The Washington Suburban Sanitary Commission has formed an ad hoc committee to discuss safety measures developers should follow when building near the utility’s aging water mains.
Gary Gumm, a chief engineer at WSSC, told the committee Tuesday afternoon that large water mains — from 3 feet to 8 feet in diameter — can fail “catastrophically.”
“When these pipelines fail, they fail very quickly,” Gumm said.
Gumm likened a water main break to chopping a garden hose with a meat cleaver. Smaller pipes would be able to hold together if they sprung a leak, he said, but larger mains tend to split.
The resulting explosion is capable of throwing debris over 200 feet, according to WSSC documents. The utility proposed that developers should be required to build structures at least 80 feet away from large water mains.
WSSC decided last summer not to enforce the requirement, pending further review. At the time, the setback would have affected about a dozen developers within WSSC’s service area, Gumm said.
The utility serves nearly 1,000 square miles in Montgomery and Prince George’s counties, providing water and sewer service to 1.8 million people, according to its website.
WSSC’s current design guidelines state that “special considerations and modifications may be imposed” for new developments proposed within 200 feet of the aging pipelines.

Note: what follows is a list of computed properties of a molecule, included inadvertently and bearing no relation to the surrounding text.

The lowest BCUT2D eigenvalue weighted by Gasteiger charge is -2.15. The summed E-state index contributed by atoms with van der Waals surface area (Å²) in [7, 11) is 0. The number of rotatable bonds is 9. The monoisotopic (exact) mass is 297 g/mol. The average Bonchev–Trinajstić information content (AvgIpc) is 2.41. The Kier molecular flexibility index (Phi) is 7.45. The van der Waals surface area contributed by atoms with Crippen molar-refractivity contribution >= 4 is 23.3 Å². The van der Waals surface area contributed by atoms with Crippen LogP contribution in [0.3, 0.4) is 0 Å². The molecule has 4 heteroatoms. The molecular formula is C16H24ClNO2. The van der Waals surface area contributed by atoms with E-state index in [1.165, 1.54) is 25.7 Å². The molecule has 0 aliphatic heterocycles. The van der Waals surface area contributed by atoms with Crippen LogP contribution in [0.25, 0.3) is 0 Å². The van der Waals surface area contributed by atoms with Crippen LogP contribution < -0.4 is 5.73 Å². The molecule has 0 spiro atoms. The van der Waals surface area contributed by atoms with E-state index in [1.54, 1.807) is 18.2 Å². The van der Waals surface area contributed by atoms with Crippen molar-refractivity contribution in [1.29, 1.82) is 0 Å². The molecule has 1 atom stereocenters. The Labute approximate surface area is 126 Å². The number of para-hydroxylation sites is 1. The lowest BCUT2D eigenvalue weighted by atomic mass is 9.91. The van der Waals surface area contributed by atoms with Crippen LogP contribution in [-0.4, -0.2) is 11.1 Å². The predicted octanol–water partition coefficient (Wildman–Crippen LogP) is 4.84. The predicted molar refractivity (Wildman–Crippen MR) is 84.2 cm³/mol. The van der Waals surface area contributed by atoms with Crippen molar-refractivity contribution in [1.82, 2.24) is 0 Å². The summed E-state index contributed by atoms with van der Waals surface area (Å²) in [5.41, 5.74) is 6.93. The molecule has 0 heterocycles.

“Nobody really knows what this language means,” Gumm said.
Developers such as Westbrook Partners, who are working to bring together Gaithersburg’s new Crown community, interpreted WSSC’s guidelines to mean their homes should be built blast-resistant, in the case that a water main breaks. WSSC is not currently enforcing that requirement. The concept will be a topic of debate for the new ad hoc committee.
A few members of the ad hoc committee, which contains members of county councils, the Maryland National Capital Park and Planning Commission and the Maryland Municipal League, asked why WSSC doesn’t systematically replace the aging pipes.
The replacement costs of replacing water mains between 36 inches and 96 inches in diameter would be about $2 billion, Gumm said. The estimated down time for that work, when the pipes would be out of service, is over 215 years.
“It’s the time factor that really is the bigger problem,” Gumm said. County governments might be willing to allocate more of their budgets to replacing the pipes, but that doesn’t solve the issue of extensive down time, he said.
Through monitoring technology, WSSC is working to identify pipes that may fail. About 1.5 percent of WSSC’s inspected pipes require repairs.
“We’re trying to find those 2 percent before they actually fail,” Gumm said. “They still have to degrade to the point where we can pick that up.”
The ad hoc committee’s next meeting will be in June.